Speaking of, I’m very fortunate that our new place has a room that I can use as an office space! I built a little desk to use for my writing, and so far, it’s been a good set up. Lots of room to put rocks and shells and things 🙂 I’m waiting to hear back from agent queries and short story submissions, and now that we’re (mostly) unpacked, I’m getting back into a writing schedule. I’m looking forward to online writing sessions with my friends, and starting on the new novel.

The Patch Project book amongst leaves!

I just unpacked a ton of copies of The Patch Project! If you’d like a signed copy, let me know. I’m offering a free pin or original printing copy (your choice!) with each order for as long as my supplies last. You have to order from me though, not Amazon. If you’re interested, you can send me a message through Facebook!

That’s all for now! I’m hoping to get back into regular posting, maybe once every couple weeks. It’s exciting to be facing the future here in a new place, with a new novel project about to begin. I’ll do my best to keep you updated! Until next time!

far, far away anthology review

Hello everyone! I usually don’t post book reviews on my blog, but I’m making an exception for Mirror World Publishing’s new anthology Far, Far Away.

In today’s post, I’ll be giving a quick review of each story including a content warning (cw), so you know what to expect if you pick up a copy of the anthology.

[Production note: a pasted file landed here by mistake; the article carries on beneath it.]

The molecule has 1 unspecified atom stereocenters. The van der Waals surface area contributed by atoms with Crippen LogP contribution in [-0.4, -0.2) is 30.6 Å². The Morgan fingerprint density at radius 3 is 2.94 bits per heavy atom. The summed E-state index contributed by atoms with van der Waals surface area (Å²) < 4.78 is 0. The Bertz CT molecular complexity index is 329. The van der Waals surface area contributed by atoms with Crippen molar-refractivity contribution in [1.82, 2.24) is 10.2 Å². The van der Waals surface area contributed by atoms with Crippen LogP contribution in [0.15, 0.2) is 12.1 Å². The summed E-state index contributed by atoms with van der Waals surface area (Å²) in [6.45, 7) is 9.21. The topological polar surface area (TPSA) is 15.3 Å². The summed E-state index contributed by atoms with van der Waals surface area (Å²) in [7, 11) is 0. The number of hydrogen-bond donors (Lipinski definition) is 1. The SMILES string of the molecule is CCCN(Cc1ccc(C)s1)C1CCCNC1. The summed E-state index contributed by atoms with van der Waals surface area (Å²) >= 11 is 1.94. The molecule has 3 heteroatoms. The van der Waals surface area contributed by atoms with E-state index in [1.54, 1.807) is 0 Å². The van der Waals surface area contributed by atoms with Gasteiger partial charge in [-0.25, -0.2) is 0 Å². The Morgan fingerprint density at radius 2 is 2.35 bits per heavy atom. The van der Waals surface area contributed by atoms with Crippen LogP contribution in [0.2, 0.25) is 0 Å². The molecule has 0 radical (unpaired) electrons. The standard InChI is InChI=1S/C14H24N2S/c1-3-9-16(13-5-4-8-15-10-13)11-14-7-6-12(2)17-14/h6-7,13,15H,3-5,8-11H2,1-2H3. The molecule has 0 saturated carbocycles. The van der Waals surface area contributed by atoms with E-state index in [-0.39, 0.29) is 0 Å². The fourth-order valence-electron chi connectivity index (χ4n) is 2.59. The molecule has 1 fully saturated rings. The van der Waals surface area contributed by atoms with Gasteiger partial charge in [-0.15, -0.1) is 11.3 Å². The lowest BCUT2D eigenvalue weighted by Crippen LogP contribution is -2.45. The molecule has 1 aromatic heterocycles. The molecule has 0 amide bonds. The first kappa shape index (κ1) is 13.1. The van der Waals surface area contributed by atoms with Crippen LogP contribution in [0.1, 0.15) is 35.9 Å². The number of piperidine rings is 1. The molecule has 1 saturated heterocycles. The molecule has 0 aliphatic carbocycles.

And folks, it’s going to be my legit reviews. I encourage you, if you read this book, to also post your reviews on whatever platform you use, even send them along to Mirror World. They’re planning a volume 2 of this anthology, so I’m sure they’d appreciate the feedback.

Cover design by Mirror World Publishing

“Piece of Mind” by L.R. Braden

An interstellar ark for human minds goes on a journey to save the human race. But as time drags on, what makes the minds human begins to degrade.

Really enjoyed the concept of this one, though I felt like the story could’ve been a bit longer. Strong P.O.V. and deft writing made this one a solid starter for this collection.

cw: isolation, memory loss, violence

“Songs and Superstitions” by Shana Scott

Now an outsider, Krem returns to his home planet to work a job with his best friend Max and her insufferable companion, Commodore McFlufferton. When the job goes wrong, they discover that they’re not alone in the underground tunnels.

This may have been my favourite story of the collection. The characterizations are strong, there’s a vibrant streak of humor throughout, and the world-building feels effortless. There were so many little details that made this story a delight to read, as well as a satisfying arc overall.

cw: underground, cave in, guns

“Black Spire Isles” by Barend Nieuwstraten III

Shipwrecked on an island no one ever leaves, the group of survivors uncovers centuries-old secrets. There is magic at work here, but will they find out the truth before it’s too late?